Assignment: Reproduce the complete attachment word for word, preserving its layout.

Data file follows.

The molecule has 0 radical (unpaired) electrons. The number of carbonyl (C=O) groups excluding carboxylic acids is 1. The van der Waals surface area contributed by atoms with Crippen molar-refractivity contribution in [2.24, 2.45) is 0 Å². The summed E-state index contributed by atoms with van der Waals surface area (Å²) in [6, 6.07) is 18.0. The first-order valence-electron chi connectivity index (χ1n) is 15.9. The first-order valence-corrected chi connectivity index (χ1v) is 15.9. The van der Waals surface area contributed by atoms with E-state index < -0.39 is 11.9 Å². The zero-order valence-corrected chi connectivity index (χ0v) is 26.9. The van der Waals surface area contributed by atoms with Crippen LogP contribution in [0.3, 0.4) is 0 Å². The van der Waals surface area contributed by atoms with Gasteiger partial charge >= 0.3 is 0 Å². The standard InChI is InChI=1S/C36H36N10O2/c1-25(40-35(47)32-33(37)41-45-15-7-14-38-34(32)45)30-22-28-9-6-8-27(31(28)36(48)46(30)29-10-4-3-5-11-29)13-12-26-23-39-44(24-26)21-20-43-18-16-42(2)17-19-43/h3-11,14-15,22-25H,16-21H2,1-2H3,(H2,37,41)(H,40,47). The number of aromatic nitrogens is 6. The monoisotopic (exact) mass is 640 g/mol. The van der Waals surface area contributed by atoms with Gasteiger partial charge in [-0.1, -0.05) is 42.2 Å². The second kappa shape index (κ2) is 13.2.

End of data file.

The molecule has 0 radical (unpaired) electrons. The number of carbonyl (C=O) groups excluding carboxylic acids is 1. The van der Waals surface area contributed by atoms with Crippen molar-refractivity contribution in [2.24, 2.45) is 0 Å². The summed E-state index contributed by atoms with van der Waals surface area (Å²) in [6, 6.07) is 18.0. The first-order valence-electron chi connectivity index (χ1n) is 15.9. The first-order valence-corrected chi connectivity index (χ1v) is 15.9. The van der Waals surface area contributed by atoms with E-state index < -0.39 is 11.9 Å². The zero-order valence-corrected chi connectivity index (χ0v) is 26.9. The van der Waals surface area contributed by atoms with Crippen LogP contribution in [0.3, 0.4) is 0 Å². The van der Waals surface area contributed by atoms with Gasteiger partial charge >= 0.3 is 0 Å². The standard InChI is InChI=1S/C36H36N10O2/c1-25(40-35(47)32-33(37)41-45-15-7-14-38-34(32)45)30-22-28-9-6-8-27(31(28)36(48)46(30)29-10-4-3-5-11-29)13-12-26-23-39-44(24-26)21-20-43-18-16-42(2)17-19-43/h3-11,14-15,22-25H,16-21H2,1-2H3,(H2,37,41)(H,40,47). The number of aromatic nitrogens is 6. The monoisotopic (exact) mass is 640 g/mol. The van der Waals surface area contributed by atoms with Gasteiger partial charge in [-0.1, -0.05) is 42.2 Å². The second kappa shape index (κ2) is 13.2.